Do you need to collect and remit sales tax in Texas?
There are two types of sales tax designations in Texas:
- Franchise Tax is a privilege tax on taxable entities doing business in Texas. This applies to Limited Liability Companies (LLCs), corporations, banks, etc…, and includes in-state and remote sellers with either physical or economic nexus in Texas. If you have a business that is considered a taxable entity, you will need to file both franchise tax and sales and use tax.
- Sales and Use Tax applies to in-state business, as well as remote sellers with a total annual Texas revenue of $500,000 or more. This number includes taxable and nontaxable sales on tangible personal property and services into Texas. If you are a remote seller and do not reach the $500,000 economic threshold in the previous calendar year, you do not have to collect and remit sales and use tax in Texas according to their safe harbor rule.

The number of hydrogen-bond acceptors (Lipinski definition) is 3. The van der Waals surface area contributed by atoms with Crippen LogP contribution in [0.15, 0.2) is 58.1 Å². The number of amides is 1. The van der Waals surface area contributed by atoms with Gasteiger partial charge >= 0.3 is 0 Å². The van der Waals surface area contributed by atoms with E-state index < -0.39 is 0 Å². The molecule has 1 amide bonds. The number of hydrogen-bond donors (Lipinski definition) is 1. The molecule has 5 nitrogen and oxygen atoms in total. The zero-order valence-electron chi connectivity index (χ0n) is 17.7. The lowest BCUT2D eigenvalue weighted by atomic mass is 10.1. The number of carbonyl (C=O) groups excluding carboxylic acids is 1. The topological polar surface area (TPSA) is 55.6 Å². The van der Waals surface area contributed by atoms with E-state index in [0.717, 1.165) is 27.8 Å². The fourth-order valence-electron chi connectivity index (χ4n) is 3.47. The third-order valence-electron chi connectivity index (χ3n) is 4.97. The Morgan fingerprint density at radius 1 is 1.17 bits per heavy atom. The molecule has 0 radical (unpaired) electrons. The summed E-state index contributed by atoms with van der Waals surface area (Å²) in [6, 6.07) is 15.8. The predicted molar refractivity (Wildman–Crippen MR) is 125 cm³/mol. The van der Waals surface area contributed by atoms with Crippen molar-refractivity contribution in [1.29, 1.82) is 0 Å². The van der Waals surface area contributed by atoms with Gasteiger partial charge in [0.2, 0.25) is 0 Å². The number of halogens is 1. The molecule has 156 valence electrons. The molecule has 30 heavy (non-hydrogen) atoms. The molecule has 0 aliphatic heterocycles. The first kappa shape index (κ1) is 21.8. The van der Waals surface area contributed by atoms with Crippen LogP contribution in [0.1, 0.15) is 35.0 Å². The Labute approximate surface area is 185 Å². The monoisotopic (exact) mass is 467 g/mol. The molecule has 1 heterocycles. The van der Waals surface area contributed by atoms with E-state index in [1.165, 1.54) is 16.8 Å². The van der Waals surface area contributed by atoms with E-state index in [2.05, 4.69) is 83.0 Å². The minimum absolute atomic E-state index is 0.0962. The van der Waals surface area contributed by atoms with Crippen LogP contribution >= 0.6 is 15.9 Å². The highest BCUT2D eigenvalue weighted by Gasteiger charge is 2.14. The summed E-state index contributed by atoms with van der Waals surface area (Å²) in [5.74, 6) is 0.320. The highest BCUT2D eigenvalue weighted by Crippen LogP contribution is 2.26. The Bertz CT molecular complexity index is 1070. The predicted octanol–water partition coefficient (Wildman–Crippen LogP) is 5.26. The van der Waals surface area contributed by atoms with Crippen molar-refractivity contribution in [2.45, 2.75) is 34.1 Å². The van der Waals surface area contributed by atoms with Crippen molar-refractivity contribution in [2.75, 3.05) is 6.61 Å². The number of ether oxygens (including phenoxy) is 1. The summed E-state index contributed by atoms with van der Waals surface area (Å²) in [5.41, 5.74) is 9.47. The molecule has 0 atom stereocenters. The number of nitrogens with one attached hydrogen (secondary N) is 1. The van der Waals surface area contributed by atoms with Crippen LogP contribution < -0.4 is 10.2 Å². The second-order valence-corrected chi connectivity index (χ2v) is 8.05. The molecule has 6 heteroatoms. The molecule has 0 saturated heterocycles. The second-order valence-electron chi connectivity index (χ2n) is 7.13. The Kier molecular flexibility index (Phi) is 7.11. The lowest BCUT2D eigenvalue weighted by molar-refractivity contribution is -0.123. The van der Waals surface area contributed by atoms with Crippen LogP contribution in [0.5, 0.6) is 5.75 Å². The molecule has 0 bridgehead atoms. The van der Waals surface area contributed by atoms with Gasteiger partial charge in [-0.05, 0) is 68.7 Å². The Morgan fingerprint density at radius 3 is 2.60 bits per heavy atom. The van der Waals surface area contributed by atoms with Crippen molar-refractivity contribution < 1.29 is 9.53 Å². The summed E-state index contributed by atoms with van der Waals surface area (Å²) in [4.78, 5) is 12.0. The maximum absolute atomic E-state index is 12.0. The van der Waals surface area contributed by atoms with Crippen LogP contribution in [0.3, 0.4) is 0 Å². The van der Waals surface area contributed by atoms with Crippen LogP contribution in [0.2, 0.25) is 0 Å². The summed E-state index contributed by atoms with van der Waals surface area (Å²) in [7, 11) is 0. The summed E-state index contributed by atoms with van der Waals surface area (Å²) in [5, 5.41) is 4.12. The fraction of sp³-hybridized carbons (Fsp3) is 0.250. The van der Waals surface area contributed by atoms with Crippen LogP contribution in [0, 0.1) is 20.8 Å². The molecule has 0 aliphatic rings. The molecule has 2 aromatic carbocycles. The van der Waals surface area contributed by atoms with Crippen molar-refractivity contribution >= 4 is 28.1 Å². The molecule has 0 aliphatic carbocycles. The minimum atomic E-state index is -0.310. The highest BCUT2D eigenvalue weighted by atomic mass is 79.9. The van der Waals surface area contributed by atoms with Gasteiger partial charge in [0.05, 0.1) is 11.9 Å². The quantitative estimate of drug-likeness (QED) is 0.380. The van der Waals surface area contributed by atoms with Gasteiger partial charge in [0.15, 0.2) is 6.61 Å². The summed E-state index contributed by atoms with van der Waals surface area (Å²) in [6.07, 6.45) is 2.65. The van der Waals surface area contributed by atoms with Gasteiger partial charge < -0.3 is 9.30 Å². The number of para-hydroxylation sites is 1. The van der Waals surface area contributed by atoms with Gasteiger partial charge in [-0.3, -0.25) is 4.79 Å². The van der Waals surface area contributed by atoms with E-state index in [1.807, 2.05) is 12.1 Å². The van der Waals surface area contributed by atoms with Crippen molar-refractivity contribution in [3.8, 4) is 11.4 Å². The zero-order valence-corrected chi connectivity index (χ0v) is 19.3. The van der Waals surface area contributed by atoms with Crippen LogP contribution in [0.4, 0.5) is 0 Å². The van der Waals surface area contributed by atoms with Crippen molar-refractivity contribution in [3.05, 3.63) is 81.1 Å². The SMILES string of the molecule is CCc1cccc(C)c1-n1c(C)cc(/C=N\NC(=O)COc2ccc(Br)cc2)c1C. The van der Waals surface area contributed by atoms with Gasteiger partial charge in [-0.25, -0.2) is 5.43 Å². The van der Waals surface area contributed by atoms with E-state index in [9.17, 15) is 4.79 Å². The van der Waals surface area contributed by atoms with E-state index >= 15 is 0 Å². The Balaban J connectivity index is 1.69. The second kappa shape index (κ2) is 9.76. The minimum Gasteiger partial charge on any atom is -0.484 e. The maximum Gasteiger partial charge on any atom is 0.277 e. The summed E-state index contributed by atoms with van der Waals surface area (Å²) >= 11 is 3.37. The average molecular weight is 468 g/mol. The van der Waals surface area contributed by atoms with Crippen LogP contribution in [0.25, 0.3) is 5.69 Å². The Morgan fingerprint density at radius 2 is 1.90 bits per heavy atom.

Both tax designations are only applicable if a business has nexus in Texas.
Do you have sales tax nexus in Texas?
So, what exactly is nexus? If a business has nexus, it means it has significant physical or economic presence in a state. What is significant enough depends upon each state’s tax laws and regulations.
Physical sales tax nexus in Texas
A few of the qualifications of physical nexus are:
- Selling tangible personal property
- Leasing or renting tangible personal property
- Selling taxable services in Texas
Texas defines tangible personal property as “personal property that can be seen, weighed, measured, felt or touched or that is perceptible to the senses.”
Taxable services are less clear cut. Every state has their own rules on what services are taxable and which are exempt. A few examples of taxable services in Texas are:
- Cable television
- Data processing
- Telecommunication services
If you need a more thorough list, you can find it here.
Economic sales tax nexus in Texas